ASAM_Stereotypes - WHERE DID THIS TERM COME FROM The...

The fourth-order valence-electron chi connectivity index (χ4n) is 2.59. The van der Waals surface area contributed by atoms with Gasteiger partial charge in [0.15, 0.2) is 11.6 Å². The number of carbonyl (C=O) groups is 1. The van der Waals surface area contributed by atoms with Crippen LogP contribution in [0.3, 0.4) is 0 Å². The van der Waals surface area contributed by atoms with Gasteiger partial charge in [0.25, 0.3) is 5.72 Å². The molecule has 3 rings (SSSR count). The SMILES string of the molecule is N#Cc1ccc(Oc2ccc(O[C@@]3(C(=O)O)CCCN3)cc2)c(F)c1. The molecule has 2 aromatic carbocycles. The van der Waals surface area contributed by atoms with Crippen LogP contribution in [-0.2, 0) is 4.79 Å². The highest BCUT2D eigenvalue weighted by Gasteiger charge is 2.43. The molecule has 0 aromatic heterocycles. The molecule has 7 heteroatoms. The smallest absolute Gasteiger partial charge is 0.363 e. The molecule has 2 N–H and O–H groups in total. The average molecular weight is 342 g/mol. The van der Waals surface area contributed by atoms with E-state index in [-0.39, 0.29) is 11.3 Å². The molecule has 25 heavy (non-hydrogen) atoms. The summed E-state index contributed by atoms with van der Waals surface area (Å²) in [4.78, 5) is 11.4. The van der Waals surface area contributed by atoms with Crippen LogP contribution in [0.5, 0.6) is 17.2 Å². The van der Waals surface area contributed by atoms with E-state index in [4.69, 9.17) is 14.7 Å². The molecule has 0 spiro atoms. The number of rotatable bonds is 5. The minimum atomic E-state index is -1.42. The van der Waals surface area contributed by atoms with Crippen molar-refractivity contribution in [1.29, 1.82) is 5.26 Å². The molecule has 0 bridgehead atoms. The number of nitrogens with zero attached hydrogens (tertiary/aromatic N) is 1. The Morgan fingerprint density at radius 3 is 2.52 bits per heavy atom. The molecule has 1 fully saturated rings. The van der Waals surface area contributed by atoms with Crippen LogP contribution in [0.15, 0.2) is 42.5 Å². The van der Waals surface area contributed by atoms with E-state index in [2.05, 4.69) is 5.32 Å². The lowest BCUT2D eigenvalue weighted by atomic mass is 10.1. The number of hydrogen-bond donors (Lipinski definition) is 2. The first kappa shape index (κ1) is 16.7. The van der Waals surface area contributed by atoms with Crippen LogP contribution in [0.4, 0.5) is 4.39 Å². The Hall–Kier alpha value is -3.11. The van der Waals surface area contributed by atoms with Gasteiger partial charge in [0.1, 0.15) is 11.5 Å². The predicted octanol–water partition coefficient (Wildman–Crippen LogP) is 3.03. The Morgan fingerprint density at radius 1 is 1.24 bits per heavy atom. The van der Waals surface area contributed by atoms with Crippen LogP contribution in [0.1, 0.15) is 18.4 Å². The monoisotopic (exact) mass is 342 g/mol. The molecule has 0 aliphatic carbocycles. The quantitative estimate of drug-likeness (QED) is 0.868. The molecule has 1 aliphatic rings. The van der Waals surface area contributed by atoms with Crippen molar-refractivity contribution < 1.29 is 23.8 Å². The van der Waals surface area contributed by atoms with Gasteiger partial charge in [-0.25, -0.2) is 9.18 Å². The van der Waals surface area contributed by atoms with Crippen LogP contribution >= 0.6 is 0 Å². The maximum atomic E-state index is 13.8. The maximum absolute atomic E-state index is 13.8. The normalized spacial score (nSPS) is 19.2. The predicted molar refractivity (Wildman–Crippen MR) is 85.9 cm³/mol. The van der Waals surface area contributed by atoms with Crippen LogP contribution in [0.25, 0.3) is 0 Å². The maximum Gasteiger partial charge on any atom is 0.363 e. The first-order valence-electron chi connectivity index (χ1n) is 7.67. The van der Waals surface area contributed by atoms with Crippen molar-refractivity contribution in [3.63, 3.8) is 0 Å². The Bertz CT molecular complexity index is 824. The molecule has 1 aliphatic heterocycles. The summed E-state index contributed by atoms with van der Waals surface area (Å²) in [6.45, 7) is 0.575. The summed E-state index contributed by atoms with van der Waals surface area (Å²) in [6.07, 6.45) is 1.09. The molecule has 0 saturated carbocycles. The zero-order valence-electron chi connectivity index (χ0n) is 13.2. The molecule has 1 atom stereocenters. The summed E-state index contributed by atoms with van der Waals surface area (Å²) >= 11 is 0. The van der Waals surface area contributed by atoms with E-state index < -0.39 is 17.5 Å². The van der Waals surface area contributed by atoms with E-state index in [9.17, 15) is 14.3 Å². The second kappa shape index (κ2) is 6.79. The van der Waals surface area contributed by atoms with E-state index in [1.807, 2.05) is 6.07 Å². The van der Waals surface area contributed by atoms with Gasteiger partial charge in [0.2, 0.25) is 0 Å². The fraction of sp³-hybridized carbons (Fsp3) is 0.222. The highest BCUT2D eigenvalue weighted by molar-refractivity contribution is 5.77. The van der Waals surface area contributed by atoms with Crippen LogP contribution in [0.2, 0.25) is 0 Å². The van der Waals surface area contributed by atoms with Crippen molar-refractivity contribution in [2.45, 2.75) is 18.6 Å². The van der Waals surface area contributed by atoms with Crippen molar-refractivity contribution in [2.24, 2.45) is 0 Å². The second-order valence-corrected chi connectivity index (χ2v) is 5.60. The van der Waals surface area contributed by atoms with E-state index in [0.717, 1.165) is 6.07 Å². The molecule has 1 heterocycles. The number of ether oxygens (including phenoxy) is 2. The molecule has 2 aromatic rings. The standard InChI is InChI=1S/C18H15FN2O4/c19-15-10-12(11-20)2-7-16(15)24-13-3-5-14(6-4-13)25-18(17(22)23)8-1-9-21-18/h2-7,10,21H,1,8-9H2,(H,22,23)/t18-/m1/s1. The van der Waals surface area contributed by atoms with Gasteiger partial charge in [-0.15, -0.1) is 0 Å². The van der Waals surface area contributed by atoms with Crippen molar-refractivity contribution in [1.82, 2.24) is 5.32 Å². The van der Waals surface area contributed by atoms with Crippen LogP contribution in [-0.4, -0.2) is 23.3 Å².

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WHERE DID THIS TERM COME FROM? The term "Lotus Blossom" was given birth by Machiko Kyo in the Teahouse of the August Moon . In this film, she plays a prude, quiet, submissive young lady. Her character enchants the white captain and he falls in love with her. The entire film is about americanizing an Asian city; and her submissive character represents all the Asian females during that time. This Japanese entertainer began her career as a dancer for Daiei Studios. She has demonstrated her acting ability playing a wide range of roles from traditional Asian wives to sexy prostitutes. Teahouse of the August Moon was Machiko's debut in an English-language film. WHAT DOES THIS TERM MEAN? The Lotus Blossom represents the submissive Asian female. Such characters personify the entirety of the female gender in Asia. It is the their yielding, prudent, and exotic nature which the West looks upon to conquer and own. Characterized by Butterfly in Puccini's opera, this packaged perception extends beyond just women. It is an ideal personality parcel, and whether the part be played by a man (as in David Henry Hwang's M. Butterfly) or by an actual women, it is the shell, the epidermal representation to which the Western masculinity is attracted. HOW HAS THIS TERM EVOLVED OVER TIME? The "Lotus Blossom" has always been considered to the passive beauties who are obedient and silent. However, it has so evolved as time has evolved. The modernized version of Lotus Blossom has been augmented and meshed together with the idea of silent intelligence. Young girls are taught to be
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